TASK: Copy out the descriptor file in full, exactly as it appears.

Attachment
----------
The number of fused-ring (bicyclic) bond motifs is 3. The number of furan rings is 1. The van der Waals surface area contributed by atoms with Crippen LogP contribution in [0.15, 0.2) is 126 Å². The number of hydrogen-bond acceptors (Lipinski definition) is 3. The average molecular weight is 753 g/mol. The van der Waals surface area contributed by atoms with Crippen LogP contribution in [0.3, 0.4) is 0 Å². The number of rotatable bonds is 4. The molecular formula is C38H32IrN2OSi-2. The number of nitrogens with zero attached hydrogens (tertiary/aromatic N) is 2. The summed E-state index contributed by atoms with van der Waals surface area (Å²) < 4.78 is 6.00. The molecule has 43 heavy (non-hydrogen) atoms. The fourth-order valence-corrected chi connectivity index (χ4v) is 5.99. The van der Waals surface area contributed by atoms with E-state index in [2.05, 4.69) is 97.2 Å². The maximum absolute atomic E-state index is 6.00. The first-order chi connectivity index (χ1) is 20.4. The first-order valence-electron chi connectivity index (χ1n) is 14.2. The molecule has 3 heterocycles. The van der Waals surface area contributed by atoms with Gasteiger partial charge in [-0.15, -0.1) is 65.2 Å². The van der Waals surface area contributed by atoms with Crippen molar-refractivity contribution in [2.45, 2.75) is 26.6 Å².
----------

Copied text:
The number of fused-ring (bicyclic) bond motifs is 3. The number of furan rings is 1. The van der Waals surface area contributed by atoms with Crippen LogP contribution in [0.15, 0.2) is 126 Å². The number of hydrogen-bond acceptors (Lipinski definition) is 3. The average molecular weight is 753 g/mol. The van der Waals surface area contributed by atoms with Crippen LogP contribution in [0.3, 0.4) is 0 Å². The number of rotatable bonds is 4. The molecular formula is C38H32IrN2OSi-2. The number of nitrogens with zero attached hydrogens (tertiary/aromatic N) is 2. The summed E-state index contributed by atoms with van der Waals surface area (Å²) < 4.78 is 6.00. The molecule has 43 heavy (non-hydrogen) atoms. The fourth-order valence-corrected chi connectivity index (χ4v) is 5.99. The van der Waals surface area contributed by atoms with E-state index in [2.05, 4.69) is 97.2 Å². The maximum absolute atomic E-state index is 6.00. The first-order chi connectivity index (χ1) is 20.4. The first-order valence-electron chi connectivity index (χ1n) is 14.2. The molecule has 3 heterocycles. The van der Waals surface area contributed by atoms with Gasteiger partial charge in [-0.15, -0.1) is 65.2 Å². The van der Waals surface area contributed by atoms with Crippen molar-refractivity contribution in [2.45, 2.75) is 26.6 Å².